Friction is the enemy of shopping. Out of stock, out of your size, check another department. Go upstairs, go downstairs, go to the other store. Can’t find a sales associate, can’t find an open register. More recently, closed anchors and empty storefronts have emerged as obstacles to the trance-like state that retail stores hope to induce in consumers. There’s even a name for this effect: the Gruen transfer, after Victor Gruen, the father of the shopping mall.
But the first point of friction for any retail establishment is simply getting them in the door. Revolving or slider? Heavy or light? Push or pull? Neither shopper nor seller likes being embarrassed by a portal.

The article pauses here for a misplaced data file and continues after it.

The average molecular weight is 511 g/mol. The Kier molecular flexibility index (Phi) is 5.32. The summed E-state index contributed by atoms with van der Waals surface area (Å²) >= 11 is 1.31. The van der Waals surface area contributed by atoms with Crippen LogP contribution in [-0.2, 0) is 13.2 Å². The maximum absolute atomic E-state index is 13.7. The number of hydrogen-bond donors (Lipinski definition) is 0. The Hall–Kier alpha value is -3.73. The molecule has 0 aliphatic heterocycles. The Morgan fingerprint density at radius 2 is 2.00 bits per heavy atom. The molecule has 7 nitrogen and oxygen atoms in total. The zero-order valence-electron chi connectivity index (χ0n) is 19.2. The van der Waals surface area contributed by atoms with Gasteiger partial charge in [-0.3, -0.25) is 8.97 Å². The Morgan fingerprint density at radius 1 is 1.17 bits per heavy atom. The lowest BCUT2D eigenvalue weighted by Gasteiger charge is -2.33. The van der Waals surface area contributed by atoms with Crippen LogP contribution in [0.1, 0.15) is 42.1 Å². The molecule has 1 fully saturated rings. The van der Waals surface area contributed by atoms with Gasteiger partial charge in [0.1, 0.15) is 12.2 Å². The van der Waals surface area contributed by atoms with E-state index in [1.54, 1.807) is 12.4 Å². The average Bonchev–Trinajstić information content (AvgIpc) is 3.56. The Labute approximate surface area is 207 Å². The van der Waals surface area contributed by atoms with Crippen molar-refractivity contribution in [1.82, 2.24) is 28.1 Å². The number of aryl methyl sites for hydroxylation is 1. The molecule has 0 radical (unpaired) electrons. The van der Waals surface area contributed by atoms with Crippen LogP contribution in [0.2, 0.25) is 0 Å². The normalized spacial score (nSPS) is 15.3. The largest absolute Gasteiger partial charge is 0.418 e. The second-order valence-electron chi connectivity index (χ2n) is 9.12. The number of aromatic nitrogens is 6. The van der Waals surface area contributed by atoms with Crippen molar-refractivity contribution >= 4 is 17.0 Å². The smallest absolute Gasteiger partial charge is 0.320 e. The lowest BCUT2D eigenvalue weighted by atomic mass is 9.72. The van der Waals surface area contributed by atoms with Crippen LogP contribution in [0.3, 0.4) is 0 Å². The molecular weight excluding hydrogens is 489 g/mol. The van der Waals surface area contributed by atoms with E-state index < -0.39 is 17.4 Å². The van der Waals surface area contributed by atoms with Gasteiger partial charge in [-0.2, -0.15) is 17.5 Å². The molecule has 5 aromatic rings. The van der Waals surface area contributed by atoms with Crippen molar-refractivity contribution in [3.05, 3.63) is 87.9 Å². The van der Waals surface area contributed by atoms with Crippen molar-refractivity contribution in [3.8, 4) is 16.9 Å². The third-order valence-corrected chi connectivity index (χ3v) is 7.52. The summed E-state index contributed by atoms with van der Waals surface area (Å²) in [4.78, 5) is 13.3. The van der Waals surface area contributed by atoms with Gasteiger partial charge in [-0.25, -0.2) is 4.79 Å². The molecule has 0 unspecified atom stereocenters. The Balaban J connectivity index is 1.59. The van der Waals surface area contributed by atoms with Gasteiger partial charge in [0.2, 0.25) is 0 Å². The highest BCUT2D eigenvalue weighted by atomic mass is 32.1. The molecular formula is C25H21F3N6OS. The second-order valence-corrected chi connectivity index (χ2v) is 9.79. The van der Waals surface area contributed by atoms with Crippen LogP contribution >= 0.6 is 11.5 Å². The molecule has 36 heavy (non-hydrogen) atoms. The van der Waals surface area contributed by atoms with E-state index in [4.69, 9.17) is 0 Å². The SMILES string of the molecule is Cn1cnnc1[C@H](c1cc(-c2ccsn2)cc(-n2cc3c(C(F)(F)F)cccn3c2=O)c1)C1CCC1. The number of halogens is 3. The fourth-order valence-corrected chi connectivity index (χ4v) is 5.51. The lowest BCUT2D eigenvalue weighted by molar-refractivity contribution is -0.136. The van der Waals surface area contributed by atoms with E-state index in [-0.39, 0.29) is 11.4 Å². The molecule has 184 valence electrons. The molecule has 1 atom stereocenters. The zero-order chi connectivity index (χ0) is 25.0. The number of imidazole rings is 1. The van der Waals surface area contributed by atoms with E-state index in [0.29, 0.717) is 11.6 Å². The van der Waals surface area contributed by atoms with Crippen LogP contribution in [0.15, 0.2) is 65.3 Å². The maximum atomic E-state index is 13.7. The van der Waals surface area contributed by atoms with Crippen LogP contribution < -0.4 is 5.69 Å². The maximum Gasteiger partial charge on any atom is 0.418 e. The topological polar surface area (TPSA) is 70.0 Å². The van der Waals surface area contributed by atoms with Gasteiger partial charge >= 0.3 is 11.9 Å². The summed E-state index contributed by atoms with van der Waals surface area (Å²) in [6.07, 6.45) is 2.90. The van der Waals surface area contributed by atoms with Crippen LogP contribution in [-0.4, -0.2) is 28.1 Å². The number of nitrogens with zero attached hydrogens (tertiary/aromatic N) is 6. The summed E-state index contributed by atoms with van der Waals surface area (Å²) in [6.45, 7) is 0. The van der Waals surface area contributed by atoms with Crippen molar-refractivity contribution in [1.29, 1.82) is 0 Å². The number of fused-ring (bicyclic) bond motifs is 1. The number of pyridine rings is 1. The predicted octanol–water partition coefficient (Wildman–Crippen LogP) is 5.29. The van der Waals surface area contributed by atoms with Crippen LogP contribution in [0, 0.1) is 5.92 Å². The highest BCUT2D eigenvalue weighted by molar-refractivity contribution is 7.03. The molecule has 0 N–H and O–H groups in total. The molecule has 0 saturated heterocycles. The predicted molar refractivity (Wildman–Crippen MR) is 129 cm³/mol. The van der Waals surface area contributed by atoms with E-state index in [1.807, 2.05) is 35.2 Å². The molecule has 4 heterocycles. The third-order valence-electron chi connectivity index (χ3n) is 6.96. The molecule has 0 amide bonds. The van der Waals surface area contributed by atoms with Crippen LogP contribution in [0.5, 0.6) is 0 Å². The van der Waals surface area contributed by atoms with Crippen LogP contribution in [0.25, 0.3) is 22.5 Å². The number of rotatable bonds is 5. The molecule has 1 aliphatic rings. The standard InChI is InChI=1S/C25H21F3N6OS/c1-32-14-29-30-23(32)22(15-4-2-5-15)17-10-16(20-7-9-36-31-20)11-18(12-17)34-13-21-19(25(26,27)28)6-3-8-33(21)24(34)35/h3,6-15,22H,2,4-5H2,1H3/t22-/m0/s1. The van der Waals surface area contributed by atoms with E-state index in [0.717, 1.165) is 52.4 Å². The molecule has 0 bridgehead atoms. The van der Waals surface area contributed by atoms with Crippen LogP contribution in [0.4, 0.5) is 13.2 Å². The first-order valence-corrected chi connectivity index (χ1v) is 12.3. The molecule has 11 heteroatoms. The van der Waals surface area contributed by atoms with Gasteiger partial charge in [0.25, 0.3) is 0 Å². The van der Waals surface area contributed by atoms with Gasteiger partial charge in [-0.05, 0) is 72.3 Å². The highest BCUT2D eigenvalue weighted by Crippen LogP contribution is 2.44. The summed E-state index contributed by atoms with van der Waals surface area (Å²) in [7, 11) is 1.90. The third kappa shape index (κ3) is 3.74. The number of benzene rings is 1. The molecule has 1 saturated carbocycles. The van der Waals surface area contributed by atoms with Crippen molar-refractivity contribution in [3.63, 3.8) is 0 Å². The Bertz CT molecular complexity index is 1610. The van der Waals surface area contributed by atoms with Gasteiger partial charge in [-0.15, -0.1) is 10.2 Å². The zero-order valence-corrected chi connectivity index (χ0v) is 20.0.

Imagine my surprise and delight when I walked up to The Well — a seven-building mixed-use retail, residential and office development in the heart of Toronto — and found it had no front door at all. I walked under the boxy overhang of the project’s sole office tower (1.2 million square feet) and into a 36-foot-tall forest of fat concrete columns. Beneath my feet the pavement changed from a concrete grid to a dappled pattern of smaller granite blocks, opening into a 320,000-square-foot retail space enclosed by a German-engineered glass canopy three stories up.